According to the American Heart Association, cardiovascular disease is the No. 1 killer of women, with heart disease and stroke causing 1 in every 3 deaths each year. The good news is that every woman has the power to improve her health and lower her risk through education and healthy lifestyle changes.
The Unique Risk Factors Women Face
Women are predisposed to several distinct risk factors for heart disease.
Coronary artery disease (CAD), the most common form of heart disease, is caused by plaque buildup in the arteries, blocking blood supply to the heart. Women are more likely to experience common CAD risk factors, such as high blood pressure, as well as mental health conditions like high stress, anxiety, depression or low social support. An October 2023 study by the American Psychological Association found that 27% of women rated their stress levels between and 8 and 10 out of 10, versus 21% of men.
In addition, pregnancy-related conditions, including preeclampsia and gestational diabetes can increase a woman’s risk of CAD. The hormonal changes women undergo in menopause, as well as hormone replacement therapy, can also play a role.
When experiencing a heart attack, the symptoms may present differently in women than in men, and may include shortness of breath, nausea, vomiting and back or jaw pain, which are often mistaken for the flu, acid reflux, or symptoms of menopause.
What’s more, many women struggle to put their own health first, prioritizing the needs of their family members ahead of themselves. Although traditional gender roles no longer hold true in many households, I still see a general disparity in the patients I see. A lot of women bring their husbands in when they show signs of heart trouble; when I ask them how they themselves are doing, the women usually respond, “Oh, I’m fine.” That may well be the case, but putting off regular checkups in favor of other family members’ is never a good idea, especially with family history being a risk factor.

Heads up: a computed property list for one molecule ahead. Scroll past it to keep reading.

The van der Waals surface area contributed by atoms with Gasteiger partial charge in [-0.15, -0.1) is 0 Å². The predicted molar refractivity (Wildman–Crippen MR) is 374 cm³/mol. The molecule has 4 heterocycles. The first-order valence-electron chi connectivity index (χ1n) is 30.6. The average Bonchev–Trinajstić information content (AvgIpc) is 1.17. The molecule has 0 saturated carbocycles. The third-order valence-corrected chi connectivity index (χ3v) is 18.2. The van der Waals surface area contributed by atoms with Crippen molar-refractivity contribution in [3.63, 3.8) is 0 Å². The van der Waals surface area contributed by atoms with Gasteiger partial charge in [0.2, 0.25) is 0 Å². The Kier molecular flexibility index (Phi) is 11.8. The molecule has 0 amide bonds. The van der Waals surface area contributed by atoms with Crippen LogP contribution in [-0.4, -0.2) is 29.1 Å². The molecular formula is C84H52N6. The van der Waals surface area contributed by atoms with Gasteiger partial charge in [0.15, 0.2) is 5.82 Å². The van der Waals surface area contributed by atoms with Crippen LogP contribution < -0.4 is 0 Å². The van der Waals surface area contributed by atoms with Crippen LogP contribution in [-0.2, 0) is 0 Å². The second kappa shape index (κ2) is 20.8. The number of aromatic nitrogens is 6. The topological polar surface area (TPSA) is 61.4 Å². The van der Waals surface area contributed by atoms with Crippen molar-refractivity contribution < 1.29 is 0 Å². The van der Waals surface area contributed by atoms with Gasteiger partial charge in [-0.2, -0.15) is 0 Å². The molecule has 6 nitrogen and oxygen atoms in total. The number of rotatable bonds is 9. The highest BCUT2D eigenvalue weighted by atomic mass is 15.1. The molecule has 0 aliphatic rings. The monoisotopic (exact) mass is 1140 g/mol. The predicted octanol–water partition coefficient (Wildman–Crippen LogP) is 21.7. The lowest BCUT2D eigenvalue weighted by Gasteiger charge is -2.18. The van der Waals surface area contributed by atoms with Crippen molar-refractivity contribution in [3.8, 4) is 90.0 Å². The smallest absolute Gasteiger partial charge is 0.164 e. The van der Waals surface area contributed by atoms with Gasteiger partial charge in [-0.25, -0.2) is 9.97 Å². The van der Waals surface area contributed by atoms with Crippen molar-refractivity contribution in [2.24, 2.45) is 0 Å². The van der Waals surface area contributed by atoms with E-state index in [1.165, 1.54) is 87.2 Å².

How to Prioritize Your Heart Health
Basic health screenings, including for blood pressure, cholesterol and diabetes can catch developing conditions early, so an annual visit with your primary care physician is a must for optimal heart health, as is regular physical activity, avoiding smoking and good nutrition. A plant-based diet (like many physicians, I recommend the Mediterranean diet) can lower the risk of heart disease and stroke by as much as 25% – the same effect that cholesterol medicine can have.
The #1 heart health mistake people make remains smoking tobacco, as well as marijuana, now that it has been legalized in so many states, including New York. Smoking is the leading cause of preventable death in the United States, and while the potential effects on the heart of smoking marijuana are still being determined, some studies have suggested that the activity can increase one’s risk of heart disease and heart attack.
One thing that many people also dismiss is that, unfortunately, COVID-19 is still with us. I see a lot of patients with long COVID who are experiencing chest pain and heart palpitations three or more years since their initial infection. The full impact of COVID-19 on the heart is still being studied, but we know it can cause severe inflammation, raising your risk of blood clots. The monovalent vaccine is safe and effective, and I strongly advise my patients to stay up to date with their vaccines.
Bringing the number of cases and fatalities down – in women, and in all of us – should be a goal for everyone. Your healthcare provider can go into more depth with you about ways to avoid developing heart disease, as well as how to properly treat it.